Latter-day Saints and their Struggle of Judging Others

The following was taken from the book Stress Mangagement: Lessons from the Savior by Karen Shores, currently on sale at


“Judge not that ye be not judged” (Matt. 7:1). We have heard since we were young children that we shouldn’t judge other people. And we were also taught to stay away from strangers, avoid people whose behavior was questionable, and not hang out with “the wrong kind of friends.” How confusing. Indeed, we do have to make some judgments in life for our own safety. Given that we know that some judgments are necessary, let’s focus on the judgments that are really just criticisms.


We can find the criteria for that type of judgment in the scriptures: “For with what judgment ye judge, ye shall be judged: and with what measure ye mete, it shall be measured to you again. And why beholdest thou the mote that is in thy brother’s eye, but considerest not the beam that is in thine own eye? Or how wilt thou say to thy brother, let me pull out the mote out of thine eye; and, behold, a beam is in thine own eye? Thou hypocrite, first cast out the beam out of thine own eye; and then shalt thou see clearly to cast out the mote  out of thy brother’s eye” (Matt. 7:2-5). This scripture counsels us that we need to be cautious about judging other people with a yardstick that we do not apply to ourselves.


In these latter days, our judgments have become more public, powerful, and harsh. Just take a short look at the comments on one of the many controversial issues on Facebook. I am appalled at how harsh peoples’ judgments are. I am shocked at how many people fee entitled to tell other people how “stupid” they are (and that is the kindest word they use) just because they disagree. I am disgusted by the language that is used to verbally beat each other up because they have differing opinions and views in life. And I am completely disgusted at comments that say “go kill yourself” just because someone else doesn’t like what you said.



If we continue reading the scriptures, we find additional clarity on what it means to judge. In John 7:24 we are taught to “judge not according to the appearance, but judge righteous judgment.” We do need to make some judgments throughout life. We do need to judge others in regards to our safety in order to protect our family, our homes, and ourselves. We do need to judge if others are a major negative influence in our lives. We need to judge if our children are surrounded by friends who are pulling them into bad habits and attitudes.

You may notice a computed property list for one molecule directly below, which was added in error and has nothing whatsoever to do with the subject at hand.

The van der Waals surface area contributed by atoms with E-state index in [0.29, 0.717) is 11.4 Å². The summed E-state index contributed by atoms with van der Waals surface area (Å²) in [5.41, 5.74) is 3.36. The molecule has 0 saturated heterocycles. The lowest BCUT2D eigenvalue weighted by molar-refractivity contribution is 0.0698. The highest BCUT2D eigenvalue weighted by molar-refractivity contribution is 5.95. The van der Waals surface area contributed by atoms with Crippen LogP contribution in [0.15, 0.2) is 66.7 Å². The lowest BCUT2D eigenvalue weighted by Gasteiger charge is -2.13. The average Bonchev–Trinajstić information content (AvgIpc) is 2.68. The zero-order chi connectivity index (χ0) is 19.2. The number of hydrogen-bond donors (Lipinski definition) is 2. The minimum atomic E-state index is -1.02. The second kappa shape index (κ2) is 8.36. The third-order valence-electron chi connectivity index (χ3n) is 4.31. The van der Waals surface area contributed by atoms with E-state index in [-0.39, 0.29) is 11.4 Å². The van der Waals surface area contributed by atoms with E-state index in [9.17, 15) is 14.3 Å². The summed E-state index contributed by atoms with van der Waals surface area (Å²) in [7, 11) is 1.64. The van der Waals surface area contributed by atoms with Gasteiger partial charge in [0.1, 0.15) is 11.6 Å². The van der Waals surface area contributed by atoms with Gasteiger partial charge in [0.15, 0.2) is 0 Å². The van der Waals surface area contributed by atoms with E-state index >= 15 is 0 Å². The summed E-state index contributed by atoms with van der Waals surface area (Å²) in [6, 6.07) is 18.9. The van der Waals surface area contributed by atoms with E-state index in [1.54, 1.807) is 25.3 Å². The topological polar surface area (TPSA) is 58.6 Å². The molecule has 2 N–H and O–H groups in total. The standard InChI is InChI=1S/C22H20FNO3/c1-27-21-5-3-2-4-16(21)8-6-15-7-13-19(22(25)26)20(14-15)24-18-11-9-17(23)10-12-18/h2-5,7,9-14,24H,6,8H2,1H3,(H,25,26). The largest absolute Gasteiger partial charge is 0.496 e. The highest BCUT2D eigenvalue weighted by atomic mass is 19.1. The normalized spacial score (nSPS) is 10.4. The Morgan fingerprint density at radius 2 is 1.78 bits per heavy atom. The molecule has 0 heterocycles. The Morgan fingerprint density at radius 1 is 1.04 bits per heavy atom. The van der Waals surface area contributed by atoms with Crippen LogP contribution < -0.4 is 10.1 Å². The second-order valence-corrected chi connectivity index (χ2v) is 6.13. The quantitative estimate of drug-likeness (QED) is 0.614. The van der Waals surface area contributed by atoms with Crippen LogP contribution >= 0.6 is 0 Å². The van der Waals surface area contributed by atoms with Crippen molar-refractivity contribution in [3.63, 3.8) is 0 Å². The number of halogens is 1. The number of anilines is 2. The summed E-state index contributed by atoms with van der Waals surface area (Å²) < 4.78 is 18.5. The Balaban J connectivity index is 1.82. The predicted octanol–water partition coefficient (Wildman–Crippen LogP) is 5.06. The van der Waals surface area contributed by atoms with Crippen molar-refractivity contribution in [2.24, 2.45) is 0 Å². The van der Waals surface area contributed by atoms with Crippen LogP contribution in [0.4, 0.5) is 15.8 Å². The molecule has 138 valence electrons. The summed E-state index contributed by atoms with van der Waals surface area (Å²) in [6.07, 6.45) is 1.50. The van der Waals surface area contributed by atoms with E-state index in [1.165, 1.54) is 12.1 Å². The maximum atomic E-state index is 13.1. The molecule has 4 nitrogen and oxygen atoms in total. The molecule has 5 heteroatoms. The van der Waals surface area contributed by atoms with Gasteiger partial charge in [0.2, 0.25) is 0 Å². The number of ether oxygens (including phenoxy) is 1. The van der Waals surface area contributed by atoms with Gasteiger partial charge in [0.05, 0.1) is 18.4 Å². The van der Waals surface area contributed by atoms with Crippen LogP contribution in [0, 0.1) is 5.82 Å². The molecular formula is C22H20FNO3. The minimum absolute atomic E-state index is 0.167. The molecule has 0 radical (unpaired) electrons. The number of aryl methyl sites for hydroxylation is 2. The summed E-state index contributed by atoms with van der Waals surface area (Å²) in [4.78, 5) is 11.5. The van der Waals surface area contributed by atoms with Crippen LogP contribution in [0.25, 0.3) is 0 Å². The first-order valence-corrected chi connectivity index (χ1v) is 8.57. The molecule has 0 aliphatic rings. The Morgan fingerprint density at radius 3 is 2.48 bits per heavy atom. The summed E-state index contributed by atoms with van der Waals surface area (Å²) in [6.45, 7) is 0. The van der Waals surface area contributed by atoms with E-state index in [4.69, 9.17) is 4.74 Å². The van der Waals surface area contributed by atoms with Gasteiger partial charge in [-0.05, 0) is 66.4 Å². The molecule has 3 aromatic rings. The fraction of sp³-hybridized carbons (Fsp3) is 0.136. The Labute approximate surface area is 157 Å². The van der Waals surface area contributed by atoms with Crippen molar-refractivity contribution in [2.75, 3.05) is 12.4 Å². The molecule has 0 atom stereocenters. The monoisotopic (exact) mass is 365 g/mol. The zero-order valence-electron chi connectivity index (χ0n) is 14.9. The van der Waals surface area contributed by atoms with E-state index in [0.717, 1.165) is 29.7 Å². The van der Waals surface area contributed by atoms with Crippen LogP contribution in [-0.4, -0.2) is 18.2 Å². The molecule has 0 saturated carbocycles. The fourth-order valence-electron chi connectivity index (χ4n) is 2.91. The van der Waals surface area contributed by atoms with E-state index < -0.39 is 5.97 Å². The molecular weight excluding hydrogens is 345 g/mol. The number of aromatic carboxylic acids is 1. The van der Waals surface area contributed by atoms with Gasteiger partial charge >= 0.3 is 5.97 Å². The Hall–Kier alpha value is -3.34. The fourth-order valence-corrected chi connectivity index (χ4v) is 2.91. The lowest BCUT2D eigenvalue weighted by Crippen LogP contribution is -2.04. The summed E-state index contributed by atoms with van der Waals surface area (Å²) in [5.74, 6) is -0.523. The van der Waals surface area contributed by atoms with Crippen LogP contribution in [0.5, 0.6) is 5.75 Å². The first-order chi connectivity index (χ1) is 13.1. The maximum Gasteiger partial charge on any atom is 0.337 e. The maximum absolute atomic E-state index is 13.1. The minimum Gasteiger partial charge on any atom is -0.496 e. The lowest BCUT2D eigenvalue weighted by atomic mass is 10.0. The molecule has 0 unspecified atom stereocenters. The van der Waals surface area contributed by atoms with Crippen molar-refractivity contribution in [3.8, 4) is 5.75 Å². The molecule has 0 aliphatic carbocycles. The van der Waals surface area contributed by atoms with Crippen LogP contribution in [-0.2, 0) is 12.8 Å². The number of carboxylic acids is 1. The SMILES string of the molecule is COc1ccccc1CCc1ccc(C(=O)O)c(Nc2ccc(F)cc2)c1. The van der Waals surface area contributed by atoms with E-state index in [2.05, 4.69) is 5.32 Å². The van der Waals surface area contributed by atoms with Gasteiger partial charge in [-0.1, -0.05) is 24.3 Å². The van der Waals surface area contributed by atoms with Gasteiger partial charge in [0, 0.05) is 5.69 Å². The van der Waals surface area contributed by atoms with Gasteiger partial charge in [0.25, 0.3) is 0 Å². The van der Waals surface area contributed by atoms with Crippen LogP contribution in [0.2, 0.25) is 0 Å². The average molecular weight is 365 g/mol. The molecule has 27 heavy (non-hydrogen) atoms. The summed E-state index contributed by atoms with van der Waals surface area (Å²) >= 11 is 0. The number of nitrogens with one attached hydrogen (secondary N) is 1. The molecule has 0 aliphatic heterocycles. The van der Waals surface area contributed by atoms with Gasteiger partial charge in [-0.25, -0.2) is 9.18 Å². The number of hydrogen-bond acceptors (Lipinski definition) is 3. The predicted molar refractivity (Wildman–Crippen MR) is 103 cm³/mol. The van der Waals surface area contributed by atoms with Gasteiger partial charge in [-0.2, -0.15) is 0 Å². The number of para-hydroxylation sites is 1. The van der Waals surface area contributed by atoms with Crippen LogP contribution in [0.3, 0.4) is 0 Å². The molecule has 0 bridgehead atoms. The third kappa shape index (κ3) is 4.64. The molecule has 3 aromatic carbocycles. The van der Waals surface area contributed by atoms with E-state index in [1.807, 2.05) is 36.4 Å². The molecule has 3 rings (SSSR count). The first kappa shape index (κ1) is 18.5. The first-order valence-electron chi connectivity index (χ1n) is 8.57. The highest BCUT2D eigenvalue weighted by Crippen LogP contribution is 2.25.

So, what does judgment and criticism have to do with stress? It depends on which side of the judgment and criticism you are on. If you are the person being judged and criticized, your stress level is going to be overwhelming. You may constantly feel threatened, fearful, and in danger, never knowing when, where, or how the next attack will occur. Aggressive criticisms and judgments are called bullying. We have huge problems with bullying in our schools and on social media.


This is not only a very scary social problem but a scary indicator of the character of the many people who indulge in this behavior. Many of our kids, and even many adults, are dealing with anxiety, depression, and suicidal thoughts because of the bullying that is rampant in schools, workplaces, and through social media. Being the target of judgments, criticism, and bullying is highly stressful. If you are being bullied, tell someone about it, even the police if need be, and then get professional help to deal with your feelings.


What about the other side of this judgment exchange? Is there stress in being the person who is judging, criticizing, or bullying? The answer is still yes, but not in the same way and certainly not even close to the same intensity. The person doing the judging, criticizing, and bullying often doesn’t realize that they are creating their own stress. They believe their stress is caused by all the “idiots” whom they feel compelled to judge. They wouldn’t have to spend so much time on the Internet challenging and correcting people if there weren’t so many people who viewed life differently. I am reminded of a plaque that I have seen many times, “Don’t judge me because I sin differently than you.”


Wouldn’t it be great if everyone understood that principle and tried hard to be kinder?


The truth is that engaging in constant judgments and criticisms changes the focus of the brain to be negative and see only the negative in other people. This focus increases stress for everyone involved. Being judgmental and critical does not solve anything. It doesn’t make people be more like you. It doesn’t change anyone’s opinions about controversial issues. It doesn’t make you look better or smarter or “right.” Instead, it creates dissention, conflict, anger, hatred, animosity, and war. It creates stress.



When we look upon others, their appearance, or their behavior with a filter of negativity, criticism, or judgment, we will definitely find what we are looking for. If we look upon others, their appearance, or their behavior with a filter of love and acceptance, we will not only avoid a great deal of stress but we will build powerful Christlike relationships.


At the end of the day, you need to honestly ask yourself what energy you bring to the world. Are you judgmental or accepting? Are your words poisonous or uplifting? Do you work toward peace or do you increase divisiveness? Are you the solution or the problem?


What are your thoughts on this? Let us know in the comments!


The following was taken from the book Stress Mangagement: Lessons from the Savior by Karen Shores, currently on sale at